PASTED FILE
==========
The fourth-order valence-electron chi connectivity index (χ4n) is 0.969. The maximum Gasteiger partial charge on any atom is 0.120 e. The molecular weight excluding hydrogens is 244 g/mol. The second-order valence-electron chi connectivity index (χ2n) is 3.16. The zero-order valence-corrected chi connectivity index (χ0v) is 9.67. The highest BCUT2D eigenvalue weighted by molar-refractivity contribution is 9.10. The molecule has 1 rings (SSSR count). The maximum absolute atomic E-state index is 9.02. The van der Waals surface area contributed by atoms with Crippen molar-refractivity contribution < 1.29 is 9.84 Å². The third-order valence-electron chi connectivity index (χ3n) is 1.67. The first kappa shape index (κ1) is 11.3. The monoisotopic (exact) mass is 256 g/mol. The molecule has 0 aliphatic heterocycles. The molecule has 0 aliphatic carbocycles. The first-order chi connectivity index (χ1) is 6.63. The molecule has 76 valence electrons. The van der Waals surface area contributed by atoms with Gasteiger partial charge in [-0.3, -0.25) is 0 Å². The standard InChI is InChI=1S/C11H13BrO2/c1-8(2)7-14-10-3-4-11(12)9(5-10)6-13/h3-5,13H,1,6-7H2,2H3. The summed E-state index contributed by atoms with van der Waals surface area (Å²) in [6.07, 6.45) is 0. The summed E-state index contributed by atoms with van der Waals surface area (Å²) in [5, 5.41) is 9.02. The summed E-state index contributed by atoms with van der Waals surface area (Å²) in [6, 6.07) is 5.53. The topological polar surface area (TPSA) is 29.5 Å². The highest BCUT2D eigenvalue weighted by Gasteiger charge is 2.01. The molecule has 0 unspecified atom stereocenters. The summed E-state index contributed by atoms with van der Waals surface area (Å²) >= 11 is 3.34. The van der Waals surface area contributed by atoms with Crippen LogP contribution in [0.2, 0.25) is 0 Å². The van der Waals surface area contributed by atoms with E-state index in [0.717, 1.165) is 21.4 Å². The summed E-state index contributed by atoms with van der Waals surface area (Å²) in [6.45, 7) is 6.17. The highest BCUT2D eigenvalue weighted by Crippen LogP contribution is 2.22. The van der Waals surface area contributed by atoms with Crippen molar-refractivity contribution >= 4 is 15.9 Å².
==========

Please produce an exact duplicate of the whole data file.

The fourth-order valence-electron chi connectivity index (χ4n) is 0.969. The maximum Gasteiger partial charge on any atom is 0.120 e. The molecular weight excluding hydrogens is 244 g/mol. The second-order valence-electron chi connectivity index (χ2n) is 3.16. The zero-order valence-corrected chi connectivity index (χ0v) is 9.67. The highest BCUT2D eigenvalue weighted by molar-refractivity contribution is 9.10. The molecule has 1 rings (SSSR count). The maximum absolute atomic E-state index is 9.02. The van der Waals surface area contributed by atoms with Crippen molar-refractivity contribution < 1.29 is 9.84 Å². The third-order valence-electron chi connectivity index (χ3n) is 1.67. The first kappa shape index (κ1) is 11.3. The monoisotopic (exact) mass is 256 g/mol. The molecule has 0 aliphatic heterocycles. The molecule has 0 aliphatic carbocycles. The first-order chi connectivity index (χ1) is 6.63. The molecule has 76 valence electrons. The van der Waals surface area contributed by atoms with Gasteiger partial charge in [-0.3, -0.25) is 0 Å². The standard InChI is InChI=1S/C11H13BrO2/c1-8(2)7-14-10-3-4-11(12)9(5-10)6-13/h3-5,13H,1,6-7H2,2H3. The summed E-state index contributed by atoms with van der Waals surface area (Å²) in [6.07, 6.45) is 0. The summed E-state index contributed by atoms with van der Waals surface area (Å²) in [5, 5.41) is 9.02. The summed E-state index contributed by atoms with van der Waals surface area (Å²) in [6, 6.07) is 5.53. The topological polar surface area (TPSA) is 29.5 Å². The highest BCUT2D eigenvalue weighted by Gasteiger charge is 2.01. The molecule has 0 unspecified atom stereocenters. The summed E-state index contributed by atoms with van der Waals surface area (Å²) >= 11 is 3.34. The van der Waals surface area contributed by atoms with Crippen LogP contribution in [0.2, 0.25) is 0 Å². The van der Waals surface area contributed by atoms with E-state index in [0.717, 1.165) is 21.4 Å². The summed E-state index contributed by atoms with van der Waals surface area (Å²) in [6.45, 7) is 6.17. The highest BCUT2D eigenvalue weighted by Crippen LogP contribution is 2.22. The van der Waals surface area contributed by atoms with Crippen molar-refractivity contribution >= 4 is 15.9 Å².